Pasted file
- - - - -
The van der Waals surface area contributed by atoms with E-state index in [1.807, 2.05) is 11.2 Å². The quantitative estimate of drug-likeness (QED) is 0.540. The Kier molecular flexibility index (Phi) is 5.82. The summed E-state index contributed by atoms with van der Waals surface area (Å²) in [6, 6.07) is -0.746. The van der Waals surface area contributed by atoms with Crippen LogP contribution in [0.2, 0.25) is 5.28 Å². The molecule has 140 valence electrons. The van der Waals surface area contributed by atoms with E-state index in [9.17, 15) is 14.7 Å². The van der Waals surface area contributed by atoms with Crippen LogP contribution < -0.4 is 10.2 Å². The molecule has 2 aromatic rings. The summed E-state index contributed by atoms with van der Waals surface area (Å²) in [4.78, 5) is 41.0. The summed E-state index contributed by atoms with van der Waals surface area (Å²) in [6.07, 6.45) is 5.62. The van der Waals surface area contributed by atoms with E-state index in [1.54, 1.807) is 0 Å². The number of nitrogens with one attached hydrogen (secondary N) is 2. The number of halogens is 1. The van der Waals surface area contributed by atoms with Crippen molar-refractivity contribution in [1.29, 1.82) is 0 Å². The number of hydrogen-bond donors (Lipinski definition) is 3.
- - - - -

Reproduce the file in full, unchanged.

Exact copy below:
The van der Waals surface area contributed by atoms with E-state index in [1.807, 2.05) is 11.2 Å². The quantitative estimate of drug-likeness (QED) is 0.540. The Kier molecular flexibility index (Phi) is 5.82. The summed E-state index contributed by atoms with van der Waals surface area (Å²) in [6, 6.07) is -0.746. The van der Waals surface area contributed by atoms with Crippen LogP contribution in [0.2, 0.25) is 5.28 Å². The molecule has 140 valence electrons. The van der Waals surface area contributed by atoms with E-state index in [9.17, 15) is 14.7 Å². The van der Waals surface area contributed by atoms with Crippen LogP contribution < -0.4 is 10.2 Å². The molecule has 2 aromatic rings. The summed E-state index contributed by atoms with van der Waals surface area (Å²) in [4.78, 5) is 41.0. The summed E-state index contributed by atoms with van der Waals surface area (Å²) in [6.07, 6.45) is 5.62. The van der Waals surface area contributed by atoms with E-state index in [1.54, 1.807) is 0 Å². The number of nitrogens with one attached hydrogen (secondary N) is 2. The number of halogens is 1. The van der Waals surface area contributed by atoms with Crippen molar-refractivity contribution in [1.29, 1.82) is 0 Å². The number of hydrogen-bond donors (Lipinski definition) is 3.